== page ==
admission with respect to their ownership of the Swiss funds.
29. The declaration of nullity of the two agreements rendered the same without legal effects but it did not
detract from the admissions of the respondents contained therein. The admissions made in said agreements
remain binding on the respondents
30. A written statement is nonetheless competent as an admission even if it is contained in a document which is
not itself effective for the purpose for which it is made, either by reason of illegality, or incompetency of a party
thereto, or by reason of not being signed, executed or delivered. Accordingly, contracts have been held as
competent evidence of admissions, although they may be unenforceable.
Judicial Admission
31. An admission made in the pleadings cannot be controverted by the party making such admission and
becomes conclusive on him, and that all proofs submitted by him contrary thereto or inconsistent therewith
should be ignored, whether an objection is interposed by the adverse party or not.
32. In the absence of a compelling reason to the contrary, respondents' judicial admission of ownership of the
Swiss deposits is definitely binding on them.
Admission by Privies and Admission by Co-Parties
33. Section 31, Rule 130 of the Rules of Court, provides: Where one derives title to property from another,
the act, declaration, or omission of the latter, while holding the title, in relation to the property, is evidence
against the former
34. The declarations of a person are admissible against a party whenever a "privity of estate" exists between the
declarant and the party, the term "privity of estate" generally denoting a succession in rights. Consequently, an
admission of one in privity with a party to the record is competent. Without doubt, privity exists among the
respondents in this case. And where several co-parties to the record are jointly interested in the subject matter of
the controversy, the admission of one is competent against all.
Non-Joinder of Indispensible Party Does Not Deprive Court of Jurisdiction to Try the Case
35. Republic did not err in not impleading the foreign foundations. Section 7, Rule 3 of the 1997 Rules of Civil
Procedure, provides for the compulsory joinder of indispensable parties. Generally, an indispensable party must
be impleaded for the complete determination of the suit. However, failure to join an indispensable party does
not divest the court of jurisdiction since the rule regarding indispensable parties is founded on equitable
considerations and is not jurisdictional. Thus, the court is not divested of its power to render a decision even
in the absence of indispensable parties, though such judgment is not binding on the non-joined party.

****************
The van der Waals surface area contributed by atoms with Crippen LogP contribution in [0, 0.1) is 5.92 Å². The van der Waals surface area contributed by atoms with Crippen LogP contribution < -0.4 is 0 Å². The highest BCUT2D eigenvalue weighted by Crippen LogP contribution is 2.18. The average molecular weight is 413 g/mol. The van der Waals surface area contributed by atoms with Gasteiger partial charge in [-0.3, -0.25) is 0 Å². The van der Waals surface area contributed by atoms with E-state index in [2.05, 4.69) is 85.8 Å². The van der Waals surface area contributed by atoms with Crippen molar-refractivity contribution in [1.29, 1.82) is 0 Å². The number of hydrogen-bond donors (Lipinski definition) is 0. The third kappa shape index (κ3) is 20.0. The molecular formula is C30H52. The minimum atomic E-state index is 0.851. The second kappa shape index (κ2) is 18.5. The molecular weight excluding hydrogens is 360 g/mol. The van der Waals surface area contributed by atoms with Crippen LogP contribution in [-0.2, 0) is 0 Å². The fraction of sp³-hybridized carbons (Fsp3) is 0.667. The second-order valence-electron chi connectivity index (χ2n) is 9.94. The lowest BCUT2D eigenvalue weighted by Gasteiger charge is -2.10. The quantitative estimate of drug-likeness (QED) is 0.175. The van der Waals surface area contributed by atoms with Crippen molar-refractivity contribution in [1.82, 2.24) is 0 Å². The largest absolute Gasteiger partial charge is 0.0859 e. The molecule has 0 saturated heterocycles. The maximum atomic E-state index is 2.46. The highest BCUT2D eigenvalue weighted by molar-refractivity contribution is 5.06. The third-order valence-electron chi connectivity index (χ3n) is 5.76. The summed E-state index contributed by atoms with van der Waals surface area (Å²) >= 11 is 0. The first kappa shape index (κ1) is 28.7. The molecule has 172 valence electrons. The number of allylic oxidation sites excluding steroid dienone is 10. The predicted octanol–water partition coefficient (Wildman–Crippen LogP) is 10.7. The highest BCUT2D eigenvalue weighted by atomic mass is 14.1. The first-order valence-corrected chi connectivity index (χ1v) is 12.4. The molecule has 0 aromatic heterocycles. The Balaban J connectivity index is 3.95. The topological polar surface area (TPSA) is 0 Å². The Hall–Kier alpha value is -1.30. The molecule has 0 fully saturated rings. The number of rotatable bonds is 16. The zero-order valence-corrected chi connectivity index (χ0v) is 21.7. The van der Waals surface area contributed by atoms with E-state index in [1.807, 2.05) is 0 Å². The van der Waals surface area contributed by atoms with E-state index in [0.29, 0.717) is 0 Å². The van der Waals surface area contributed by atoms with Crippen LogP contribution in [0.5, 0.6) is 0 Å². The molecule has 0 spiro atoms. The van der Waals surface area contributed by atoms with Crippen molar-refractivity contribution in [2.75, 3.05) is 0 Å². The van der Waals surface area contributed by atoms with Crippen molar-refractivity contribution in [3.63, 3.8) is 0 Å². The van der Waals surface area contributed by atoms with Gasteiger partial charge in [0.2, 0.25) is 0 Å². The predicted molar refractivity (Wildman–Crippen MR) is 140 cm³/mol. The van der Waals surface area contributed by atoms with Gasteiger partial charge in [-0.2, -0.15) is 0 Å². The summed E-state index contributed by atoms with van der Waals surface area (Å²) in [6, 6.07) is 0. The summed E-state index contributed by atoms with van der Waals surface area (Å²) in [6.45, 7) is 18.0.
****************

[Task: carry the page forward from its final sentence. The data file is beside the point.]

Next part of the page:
36. There are two essential tests of an indispensable party: (1) can relief be afforded the plaintiff without the
presence of the other party? and (2) can the case be decided on its merits without prejudicing the rights of the
other party? There is, however, no fixed formula for determining who is an indispensable party; this can only be

determined in the context and by the facts of the particular suit or litigation.
37. The foreign foundations were set up to conceal the illegally acquired funds of the Marcos spouses. Thus,
they were simply the res in the action for recovery of ill-gotten wealth and did not have to be impleaded for lack
of cause of action or ground to implead them.
38. As to corporations organized with ill-gotten wealth, but are not themselves guilty of misappropriation, fraud
or other illicit conduct - in other words, the companies themselves are not the object or thing involved in the
action, the res thereof - there is no need to implead them either. Indeed, their impleading is not proper on the
strength alone of their having been formed with ill-gotten funds, absent any other particular wrongdoing on
their part
39. Assuming arguendo, however, that the foundations were indispensable parties, the failure of petitioner to
implead them was a curable error. The Rules of Court prohibit the dismissal of a suit on the ground of nonjoinder or misjoinder of parties and allows the amendment of the complaint at any stage of the proceedings,
through motion or on order of the court on its own initiative.
Failure to submit authenticated translations of the Swiss decision not fatal to Republic's cause
40. The presentation of the authenticated translations of the original copies of the Swiss decision was not de
rigueur for the Sandiganbayan to make findings of fact and reach its conclusions. In short, the Sandiganbayan's
decision was not dependent on the determination of the Swiss courts. For that matter, neither is this Court's.
41. The release of the Swiss funds held in escrow in the PNB is dependent solely on the decision of this
jurisdiction that said funds belong to the petitioner Republic. What is important is our own assessment of the
sufficiency of the evidence to rule in favor of either petitioner Republic or respondent Marcoses. In this
instance, despite the absence of the authenticated translations of the Swiss decisions, the evidence on hand tilts
convincingly in favor of petitioner Republic.
42. The respondent Marcoses failed to justify the lawful nature of their acquisition of the said assets. Hence, the
Swiss deposits should be considered ill-gotten wealth and forfeited in favor of the State in accordance with
Section 6 of RA 1379

Philtranco Services Enterprises, Inc. v. Felix Paras and